Two-Sided Trade in China Highlights Concerns Over Fed Policy, Trade Relations

The price action suggests traders will need a few more days and sessions to interpret the recent change in Fed positioning and to absorb the further developments with regard to trade and geo-political factors,
James Hyerczyk
Asian Markets

The major stock indexes in Asia posted two-sided trades on Friday with the choppy price action indicating uncertainty over the new dovish moves by the U.S. Federal Reserve and lingering concerns over the lack of progress in U.S.-China trade negotiations.

The mainland Chinese markets were among the most volatile. Early in the session, the Shanghai Composite was down about 0.77 percent before turning higher later in the session. At 06:45 GMT, the Shanghai Index was trading 3097.87, down 3.59 or -0.12%.

The Shenzhen Component was down 1.242 and the Shenzhen Composite fell 1.092 percent early in the session. Additionally, the CSI 300 Index posted an earlier loss of 0.99 percent.

Traders in Hong Kong pushed the Hang Seng Index down about 0.54 percent early in the session. The catalyst behind the sell-off was a drop in shares of Tencent. The tech giant lost 1.27 percent after the company reported its slowest annual profit growth in 13 years. Later in the session, the index was able to pare some of those losses. At 06:54, the HSI is at 28947.69, down 123.87 or -0.43%.

Japan’s Nikkei 225 Index, South Korea’s KOSPI Index and Australia’s S&P/ASX 200 Index bucked the trend with stronger performances.

In Japan, the Nikkei rebounded from earlier losses that were fueled by weak annual core consumer inflation data in February. The report showed that the nationwide core consumer price index (CPI), which includes oil products but excludes volatile fresh food costs, rose 0.7 percent in February from a year earlier. This was lower than a median market forecast for a 0.8 percent gain.

The report went on to say that the slowdown from January’s 0.8 percent increase was due largely to a 1.3 percent drop in gasoline prices, which was the first year-on-year decline since November 2016.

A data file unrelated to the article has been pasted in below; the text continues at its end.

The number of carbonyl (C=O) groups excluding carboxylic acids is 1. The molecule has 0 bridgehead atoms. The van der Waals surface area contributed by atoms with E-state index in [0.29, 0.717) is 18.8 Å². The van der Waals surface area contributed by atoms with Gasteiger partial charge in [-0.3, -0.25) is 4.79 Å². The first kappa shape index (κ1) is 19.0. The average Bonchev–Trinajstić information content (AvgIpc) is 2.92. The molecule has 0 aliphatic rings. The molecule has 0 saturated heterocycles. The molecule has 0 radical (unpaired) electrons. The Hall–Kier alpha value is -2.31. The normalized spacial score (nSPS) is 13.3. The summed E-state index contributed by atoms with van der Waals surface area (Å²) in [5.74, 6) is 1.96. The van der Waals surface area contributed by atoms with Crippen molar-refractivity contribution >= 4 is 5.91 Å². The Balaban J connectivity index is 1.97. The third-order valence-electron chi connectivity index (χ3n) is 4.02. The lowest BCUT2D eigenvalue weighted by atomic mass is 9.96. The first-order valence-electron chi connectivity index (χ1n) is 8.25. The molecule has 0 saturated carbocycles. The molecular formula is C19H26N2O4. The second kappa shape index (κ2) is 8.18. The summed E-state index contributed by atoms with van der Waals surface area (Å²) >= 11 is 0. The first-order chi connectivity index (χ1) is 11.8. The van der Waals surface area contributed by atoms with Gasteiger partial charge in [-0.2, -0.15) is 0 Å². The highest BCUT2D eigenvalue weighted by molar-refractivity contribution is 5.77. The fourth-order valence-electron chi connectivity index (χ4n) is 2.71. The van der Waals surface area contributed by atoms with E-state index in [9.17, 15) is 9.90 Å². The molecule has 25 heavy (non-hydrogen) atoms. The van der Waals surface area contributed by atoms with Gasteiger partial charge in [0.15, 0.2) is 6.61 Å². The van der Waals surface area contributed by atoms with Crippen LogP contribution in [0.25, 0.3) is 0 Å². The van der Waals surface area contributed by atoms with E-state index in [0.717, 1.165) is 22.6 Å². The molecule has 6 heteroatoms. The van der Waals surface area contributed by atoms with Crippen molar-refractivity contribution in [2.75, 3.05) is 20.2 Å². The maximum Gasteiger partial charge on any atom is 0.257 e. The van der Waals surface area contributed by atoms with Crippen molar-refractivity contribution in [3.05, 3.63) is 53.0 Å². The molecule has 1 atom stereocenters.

At 07:03 GMT, the Nikkei 225 Index is trading 21627.34, up 18.42 or +0.09%.

Shares in South Korea were mostly driven higher by strong performances by Samsung Electronics, SK Hynix and Micron. The catalysts behind the rally were positive comments from U.S. chipmaker Micron Technology. On Wednesday, the company said it sees a recovery in the memory chip market coming and reported a quarterly profit that beat estimates as cost controls helped offset falling demand and prices, sending its shares up nearly 5 percent.

At 07:09 GMT, the KOSPI Index is trading 2186.95, up 2.07 or +0.09%.

Shares in Australia outperformed all of the other Asia-Pacific indexes. The S&P/ASX 200 Index settled at 6195.20, up 28.00 or +0.45%. Nonetheless, investors continued to express uncertainty due to the strengthening of the Fed’s dovish stance, worries of a rate cut later in the year by the Reserve Bank and concerns over the lack of progress in U.S.-China trade relations.

Analysts at Rakuten Securities Australia said in a note, “It certainly feels like markets will need a few more days and sessions to interpret the recent change in Fed positioning and to absorb the further developments with regard to trade and geo-political factors, investors will be hoping for more smooth trading conditions in the weeks ahead but at the moment, it doesn’t look like they are going to get them.”

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